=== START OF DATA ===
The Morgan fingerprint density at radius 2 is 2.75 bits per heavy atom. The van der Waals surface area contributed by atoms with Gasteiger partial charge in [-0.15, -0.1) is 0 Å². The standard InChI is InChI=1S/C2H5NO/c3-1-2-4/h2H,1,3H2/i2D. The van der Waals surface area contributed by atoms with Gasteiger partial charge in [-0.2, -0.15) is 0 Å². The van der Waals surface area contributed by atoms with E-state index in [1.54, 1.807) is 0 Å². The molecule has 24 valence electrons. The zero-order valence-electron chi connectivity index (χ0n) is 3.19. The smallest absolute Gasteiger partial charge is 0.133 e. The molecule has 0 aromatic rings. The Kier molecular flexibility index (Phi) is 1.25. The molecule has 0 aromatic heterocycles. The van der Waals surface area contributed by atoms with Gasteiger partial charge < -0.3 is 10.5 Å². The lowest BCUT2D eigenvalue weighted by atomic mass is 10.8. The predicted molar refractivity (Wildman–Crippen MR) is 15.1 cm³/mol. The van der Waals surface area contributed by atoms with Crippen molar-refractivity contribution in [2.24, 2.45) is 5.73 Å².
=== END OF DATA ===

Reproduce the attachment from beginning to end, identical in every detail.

The Morgan fingerprint density at radius 2 is 2.75 bits per heavy atom. The van der Waals surface area contributed by atoms with Gasteiger partial charge in [-0.15, -0.1) is 0 Å². The standard InChI is InChI=1S/C2H5NO/c3-1-2-4/h2H,1,3H2/i2D. The van der Waals surface area contributed by atoms with Gasteiger partial charge in [-0.2, -0.15) is 0 Å². The van der Waals surface area contributed by atoms with E-state index in [1.54, 1.807) is 0 Å². The molecule has 24 valence electrons. The zero-order valence-electron chi connectivity index (χ0n) is 3.19. The smallest absolute Gasteiger partial charge is 0.133 e. The molecule has 0 aromatic rings. The Kier molecular flexibility index (Phi) is 1.25. The molecule has 0 aromatic heterocycles. The van der Waals surface area contributed by atoms with Gasteiger partial charge < -0.3 is 10.5 Å². The lowest BCUT2D eigenvalue weighted by atomic mass is 10.8. The predicted molar refractivity (Wildman–Crippen MR) is 15.1 cm³/mol. The van der Waals surface area contributed by atoms with Crippen molar-refractivity contribution in [2.24, 2.45) is 5.73 Å².